It is when the educated get apathetic enough to stop going to polls that we need to start worrying.

        I admit that my attitude is at least slightly elitist but I would like to propose a system where people get extra votes based on some sort of a test or quiz that they can fill out that wou
  • by Tangential (266113) on Friday December 11, 2009 @11:44AM (#30402390) Homepage
    Seems to me that the Congress ought to be more concerned about the levels of security and training maintained by the TSA than with sites that replicate publicly available information. Sounds to me that in addition to firing the redactor of the document for incompetence, several heads should roll in their IT, security and training organizations.
    • More heads inside TSA need to roll. Don't punish the citizens for wanting to know WTF their security theater troop is doing to protect them.

    • by Petaris (771874)

      I work in IT as do many here. There are a number of reasons this could have happened that have nothing to do with incompetence of the IT department. As for training it can be difficult to find time and or money to train employees, and many don't pay attention anyway. I would hesitate to suggest firing a bunch of people without knowing the details first. If no one gave that person proper training then it really isn't their fault. If they were trained and ignored the training then it is. Was that person

  • From the summary:

    How has [sic] the Department of Homeland Security and the Transportation Security Administration...

    Why was the sic added to this statement? I'm not an English major but I don't find that sentence to use any archaic or incorrect spellings nor do I find the grammar to be wrong.

    • by natehoy (1608657)

      "has" in that sentence should be "have".

      How has Jon and Bob been acting?
      How have John and Bob been acting?

      [sic] Heil!

      Signed,
        - Goermer, proud member, local Grammar Nazi Union #242 :)

    • by macaddict (91085)
      The sentence is referring to two separate agencies: DHS and TSA. Rewrite the sentence to "How has they addressed the repeated posting..." vs. "How have they addressed the repeated posting...", and you'll see the error.
  • Why don't they say anything about going after news agencies that reposted the documents? Or is that a battle they don't want to fight? I don't get it.
  • by jfengel (409917) on Friday December 11, 2009 @12:05PM (#30402664) Homepage Journal

    So, Republican representatives... when WikiLeaks is being used to post information you object to, you want it investigated.

    I trust the same outrage applies to the emails stolen from the CRU and posted on WikiLeaks? Or does your interest in privacy only apply to issues you care about?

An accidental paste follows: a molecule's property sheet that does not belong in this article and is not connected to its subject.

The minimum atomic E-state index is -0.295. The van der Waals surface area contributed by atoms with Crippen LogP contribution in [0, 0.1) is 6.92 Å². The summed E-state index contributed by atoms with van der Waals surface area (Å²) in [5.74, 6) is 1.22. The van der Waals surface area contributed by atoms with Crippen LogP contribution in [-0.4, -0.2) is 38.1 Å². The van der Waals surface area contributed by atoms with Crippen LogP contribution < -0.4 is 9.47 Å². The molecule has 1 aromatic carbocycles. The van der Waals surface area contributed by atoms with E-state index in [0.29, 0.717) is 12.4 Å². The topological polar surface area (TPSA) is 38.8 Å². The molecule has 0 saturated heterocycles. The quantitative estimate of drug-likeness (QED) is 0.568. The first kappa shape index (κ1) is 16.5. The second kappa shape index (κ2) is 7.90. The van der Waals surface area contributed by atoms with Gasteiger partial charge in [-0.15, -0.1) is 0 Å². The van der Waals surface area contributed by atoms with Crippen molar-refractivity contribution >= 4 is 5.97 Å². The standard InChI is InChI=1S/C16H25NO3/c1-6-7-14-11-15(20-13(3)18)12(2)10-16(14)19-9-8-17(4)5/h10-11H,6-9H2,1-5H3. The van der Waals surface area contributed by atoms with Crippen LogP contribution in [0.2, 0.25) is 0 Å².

• Re: (Score:3, Insightful)

      by cdrguru (88047)

      Maybe document stolen from England need enforcement action from England rather than promoting the US as the World Police Force(tm).

  • By having one wikileaks in a place not covered by US laws and another covered by US laws. What is the law for placing subdomains with a separate hosting provider broad by the way? Lets say us.wikileaks.org was hosted in France and www.wikileaks.org was hosted in the USA?

    Another option might be to place a wikileaks on Freenet, and simply place references to the content on the wikileaks website.

    • Then there may be no way to determine who and from where someone posted the content.

      On the other side: oppressive regimes are likely to block sites like this to begin with, if they could access through for example Freenet, blocking the content from the citizens is likely much harder. This include content like in these cases where information is about supposed free countries.

      --
      9/11 - Also known as the day US helped overthrow the Democracy in Chile inserting the dictator Pinochet as head of state.

  • Very Dangerous (Score:3, Insightful)

    by DJRumpy (1345787) on Friday December 11, 2009 @12:16PM (#30402806)

    This equates to Digital Book Burning. This is an essential liberty.

  • Now three Republican lawmakers are asking what's being done to prosecute those hosting the document

    Why don't you ask what steps are being taken to make us trust our politicians and corporations so that sites like Wikileaks become moot?

    Hint: Going after Wikileaks et al. ain't one of those steps and shows a shocking lack of understanding of the purpose of the first amendment or the ephemeral nature of the internet...
    • I think you're giving them too much credit in saying that they lack understanding of the purpose of the first amendment. I'm normally a fan of the old "Never attribute to malice that which can just as easily be attributed to ignorance" (or something like that) quote. When it comes to politicians, especially at the upper levels of our national government, I do tend to find it far more likely that they're willfully malicious. I'm sure they understand the first amendment perfectly, they just don't like it a
  • by Tom (822) on Friday December 11, 2009 @12:18PM (#30402844) Homepage Journal

    And there I was, thinking I was funny:
    http://slashdot.org/comments.pl?sid=1470306&cid=30363244 [slashdot.org]

    And now they're doing it.